In this series of letters written between November 1869 and May 1875, a young American pianist, Amy Fay, recounts the thrilling experience of studying piano with such great teachers as Liszt, Tausig, and Kullak. Printed 21 times in America, published also in London, and translated into French and German, this book has clearly established its wide appeal to music students.
The author describes the customs and mores, the place of interest, and the people she encountered during her stay in Germany, then the music capital of the world. In a vivid style and with youthful exuberance, she imparts to the reader her impressions of performances by Anton Rubinstein, Clara Schumann, Tausig, Liszt, the great violinist Joachim, Wagner (as conductor), and other notables of music history. Her account of a reception and concert in honor of Wagner is especially fascinating.
But the sections of this entirely engaging work that are of primary importance to music students, particularly to students and teachers of the piano, are the author's detailed accounts of the teaching methods of the great piano virtuosi. Interesting pictures of lessons of Tausig's conservatory, of Kullak's teaching techniques, and, above all, a unique portrait of Liszt the man, the teacher, and the performer emerge from these letters. So valued are Amy Fay's impressions of Liszt, in fact, that these sections alone are regarded as a miniature classic. For this Dover edition, Professor Frances Dillon of the Mannes College of Music contributed an informative introduction.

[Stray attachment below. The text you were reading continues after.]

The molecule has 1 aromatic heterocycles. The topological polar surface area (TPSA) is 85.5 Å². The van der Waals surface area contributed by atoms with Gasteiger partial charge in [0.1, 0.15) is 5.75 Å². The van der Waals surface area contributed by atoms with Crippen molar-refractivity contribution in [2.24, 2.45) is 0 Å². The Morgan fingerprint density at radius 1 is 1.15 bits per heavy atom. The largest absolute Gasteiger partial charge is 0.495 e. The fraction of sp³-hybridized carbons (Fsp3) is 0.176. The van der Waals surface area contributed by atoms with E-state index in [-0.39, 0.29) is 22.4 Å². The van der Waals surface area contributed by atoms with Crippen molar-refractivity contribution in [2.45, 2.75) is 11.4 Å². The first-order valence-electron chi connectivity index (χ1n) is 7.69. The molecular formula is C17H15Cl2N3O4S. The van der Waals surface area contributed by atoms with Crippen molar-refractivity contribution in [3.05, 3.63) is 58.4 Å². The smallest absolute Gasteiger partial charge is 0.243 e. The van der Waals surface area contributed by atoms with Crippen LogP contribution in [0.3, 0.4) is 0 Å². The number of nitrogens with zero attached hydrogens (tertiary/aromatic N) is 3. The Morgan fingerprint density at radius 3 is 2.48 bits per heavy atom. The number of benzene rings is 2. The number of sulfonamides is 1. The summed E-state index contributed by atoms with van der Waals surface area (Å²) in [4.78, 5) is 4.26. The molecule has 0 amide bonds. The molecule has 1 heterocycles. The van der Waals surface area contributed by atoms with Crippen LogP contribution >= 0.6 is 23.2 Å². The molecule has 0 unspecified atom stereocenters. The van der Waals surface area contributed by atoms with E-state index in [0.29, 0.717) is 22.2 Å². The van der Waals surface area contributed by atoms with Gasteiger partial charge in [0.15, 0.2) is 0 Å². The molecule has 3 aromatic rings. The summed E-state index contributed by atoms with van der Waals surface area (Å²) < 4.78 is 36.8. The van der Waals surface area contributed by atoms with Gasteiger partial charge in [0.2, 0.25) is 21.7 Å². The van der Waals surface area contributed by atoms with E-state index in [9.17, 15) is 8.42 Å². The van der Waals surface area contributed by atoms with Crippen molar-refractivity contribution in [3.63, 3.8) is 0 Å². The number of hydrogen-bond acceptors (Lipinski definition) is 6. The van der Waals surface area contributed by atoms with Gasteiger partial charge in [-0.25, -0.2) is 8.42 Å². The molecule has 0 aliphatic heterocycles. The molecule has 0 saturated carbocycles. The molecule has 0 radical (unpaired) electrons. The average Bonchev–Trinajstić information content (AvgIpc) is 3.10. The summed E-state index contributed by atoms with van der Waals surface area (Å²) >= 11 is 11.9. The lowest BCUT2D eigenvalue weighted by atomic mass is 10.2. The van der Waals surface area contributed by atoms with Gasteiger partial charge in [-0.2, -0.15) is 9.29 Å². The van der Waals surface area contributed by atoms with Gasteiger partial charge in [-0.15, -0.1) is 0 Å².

Because of her position as a student working closely with Liszt, Tausig, Kullak, and Deppe, Amy Fay was able to reveal many little-known facets of their work and their teaching techniques. Her obvious enthusiasm and serious attitude towards her study make this a work of great liveliness and rare insight. Not only students of the piano, but all musicologists will find her comments and descriptions invaluable. And the general reader should enjoy the many anecdotes and personal glimpses of these famous names in music.